I am sharing the Orphan’s Court thing. Not trying to slam Willistown Township or Natural Lands. But this makes for interesting reading and pondering. And these strike me as VERY different neighbors than the OTHER Wildflower Farm thing and a different situation altogether, correct? To me this will be a case that no matter what happens will possibly lay things out a little more clearly for others in the future and will you agree when all is said in done? I am all for the race to preserve open space to quote another organization, but it should be less foggy, and simple right? Or wrong?

Time and judges will tell.

this is wildflower farm

I broke the story yesterday about Wildflower Farm and I’m going to keep talking about it.

I was there today visiting (I was a guest in their home, nosy neighbors) and for 25 min a guy in a dark SUV drove back-and-forth in front of their farm to see who was sitting on their patio. I finally waved at him and called hello (loudly) and he went away. I guess a middle-aged white woman sitting on someone’s patio as a guest drinking a sparkling water is a threat?

Can I tell you how BEAUTIFUL and serene and peaceful Wildflower Farm is in spite of their neighbors? I walked through their magical woods and walked every outside row and every hoop house row of flowers. I am a gardener, I was in heaven. And their trees are awesome. Including things like native redbuds and Japanese maples that they have planted. I can also envision their fields alive with peonies and hydrangeas, too.

We talked gardening. I shared my gardening resources for bulbs and native plants. I also shared with them Chester County farms also that are small producing farms. Why? Because those farms and farmers are embraced by their neighbors, not absurdly reviled.


The majority of the neighbors on this street where they live have that extra special development mentality that I abhor. They sure are the types who should be living in a Stepford Wife Toll Brothers or similar development where everything is samey-samey cookie cutter and they can’t plant flowers, but the petty tyrants of homeowner associations reign supreme.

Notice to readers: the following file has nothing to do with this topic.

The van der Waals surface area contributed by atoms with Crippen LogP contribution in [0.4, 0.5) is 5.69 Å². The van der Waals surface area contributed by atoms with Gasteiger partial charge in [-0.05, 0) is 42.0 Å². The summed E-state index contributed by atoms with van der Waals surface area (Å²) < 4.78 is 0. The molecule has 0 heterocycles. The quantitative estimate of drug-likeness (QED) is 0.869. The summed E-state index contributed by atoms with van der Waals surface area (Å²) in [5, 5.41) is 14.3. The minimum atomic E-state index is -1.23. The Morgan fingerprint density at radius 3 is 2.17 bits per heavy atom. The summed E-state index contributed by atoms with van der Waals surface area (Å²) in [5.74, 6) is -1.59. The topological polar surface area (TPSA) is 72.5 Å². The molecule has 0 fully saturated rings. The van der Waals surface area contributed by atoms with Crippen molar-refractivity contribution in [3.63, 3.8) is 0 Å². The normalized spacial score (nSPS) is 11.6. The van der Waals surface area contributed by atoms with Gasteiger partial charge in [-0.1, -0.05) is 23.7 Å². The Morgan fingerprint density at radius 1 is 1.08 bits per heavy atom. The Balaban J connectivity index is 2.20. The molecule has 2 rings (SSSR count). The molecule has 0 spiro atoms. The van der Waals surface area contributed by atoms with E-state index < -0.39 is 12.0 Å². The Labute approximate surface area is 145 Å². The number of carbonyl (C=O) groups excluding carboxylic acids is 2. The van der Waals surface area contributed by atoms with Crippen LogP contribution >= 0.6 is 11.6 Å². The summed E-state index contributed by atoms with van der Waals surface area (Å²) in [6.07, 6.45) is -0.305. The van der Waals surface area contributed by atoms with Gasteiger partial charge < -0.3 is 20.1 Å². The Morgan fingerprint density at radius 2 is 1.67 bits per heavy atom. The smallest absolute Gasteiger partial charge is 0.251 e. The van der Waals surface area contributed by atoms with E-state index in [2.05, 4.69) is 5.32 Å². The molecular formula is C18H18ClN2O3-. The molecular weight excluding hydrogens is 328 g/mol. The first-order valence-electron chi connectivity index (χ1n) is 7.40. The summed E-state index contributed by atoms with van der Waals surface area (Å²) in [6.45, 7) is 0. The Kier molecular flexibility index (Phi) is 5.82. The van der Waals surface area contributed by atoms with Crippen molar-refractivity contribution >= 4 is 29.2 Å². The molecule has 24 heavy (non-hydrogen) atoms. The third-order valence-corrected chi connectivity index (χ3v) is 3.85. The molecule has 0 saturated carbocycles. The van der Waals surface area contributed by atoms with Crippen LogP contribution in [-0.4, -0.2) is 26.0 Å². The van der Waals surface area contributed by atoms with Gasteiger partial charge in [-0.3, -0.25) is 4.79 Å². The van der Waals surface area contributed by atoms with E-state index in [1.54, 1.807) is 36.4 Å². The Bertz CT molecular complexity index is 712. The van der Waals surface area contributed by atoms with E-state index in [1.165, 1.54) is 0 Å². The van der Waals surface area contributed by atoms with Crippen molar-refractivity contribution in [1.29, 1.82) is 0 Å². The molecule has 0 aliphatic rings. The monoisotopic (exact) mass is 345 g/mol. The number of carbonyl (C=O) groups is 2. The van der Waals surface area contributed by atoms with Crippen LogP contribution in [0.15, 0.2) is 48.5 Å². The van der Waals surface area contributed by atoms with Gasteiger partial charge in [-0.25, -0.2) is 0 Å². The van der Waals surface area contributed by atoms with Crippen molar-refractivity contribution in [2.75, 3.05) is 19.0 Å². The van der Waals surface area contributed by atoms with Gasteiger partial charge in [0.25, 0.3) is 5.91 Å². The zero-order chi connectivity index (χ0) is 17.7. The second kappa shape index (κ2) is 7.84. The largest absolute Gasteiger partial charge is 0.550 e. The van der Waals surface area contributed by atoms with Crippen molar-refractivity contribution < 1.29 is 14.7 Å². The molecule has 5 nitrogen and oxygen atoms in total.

Wildflower Farm is zoned to be a farm. They aren’t throwing raucous parties 24 /7 they are a young family with two beautiful children who have a dream to have a farm and grow flowers.

They are an organic farm.

And what I saw today with the person in the SUV driving back-and-forth and back-and-forth and back-and-forth with my own eyes, they are experiencing harassment and must feel as if they are constantly under siege.

If someone chooses to live differently or simply, these pig-ignorant types of people find fault with it. It’s literally heart breaking that they cannot see the beauty here through the trees. But it’s like a blood sport to play whisper down the lane and to gossip inaccurately and cruelly about this young family? That’s Christian, God-fearing behavior?

The people who live in this neighborhood on Castlebar Lane where poor small farm is located are not all bad. But the majority of them seem so off the hook unpleasant in my opinion, it takes your breath away. I don’t understand how these people can do any of this with a clear conscience? They trespass on their property, they fly drones overhead to try to say they’re doing something wrong and they’re not, and for what? What do they gain?

A friend of mine (who lives on a farm) said to me that they don’t get these people who want everything big box and cookie cutter.

Take the neighbor on one side? Building this giant berm so they don’t have to look at them which is something that is so ludicrous to me because if I lived next-door I would want a clear view so I could see what flowers they were growing! They have totally cleaned up this property it’s beautiful, and it has the most gorgeous woods. You look at it and it makes you think like this is what Chester County is supposed to be.


What is happening to these people is literally insane. And the fact that one of the people giving them a hard time and filing zoning things and other stuff is on the planning commission in Willistown Township just blows my mind and then there’s the other people who have lots (as in empty lots of land) on the road but don’t actually live there who have been big for years with the Willistown Conservation Trust? And if you go through publications of the Willistown Conservation Trust you see other names also in this bizarre NIMBY situation? I don’t understand these people apparently farms are OK just not in their neighborhood but it’s zoned agricultural, it’s not just a residential area so I really don’t understand the pretzel logic? (And FYI the candidate for Willistown Supervisor who seems to be doing a lot of promising including helping their horrid neighbors? Remember THAT at the polls. Those who over-promise to everyone, never deliver but that is a separate conversation.)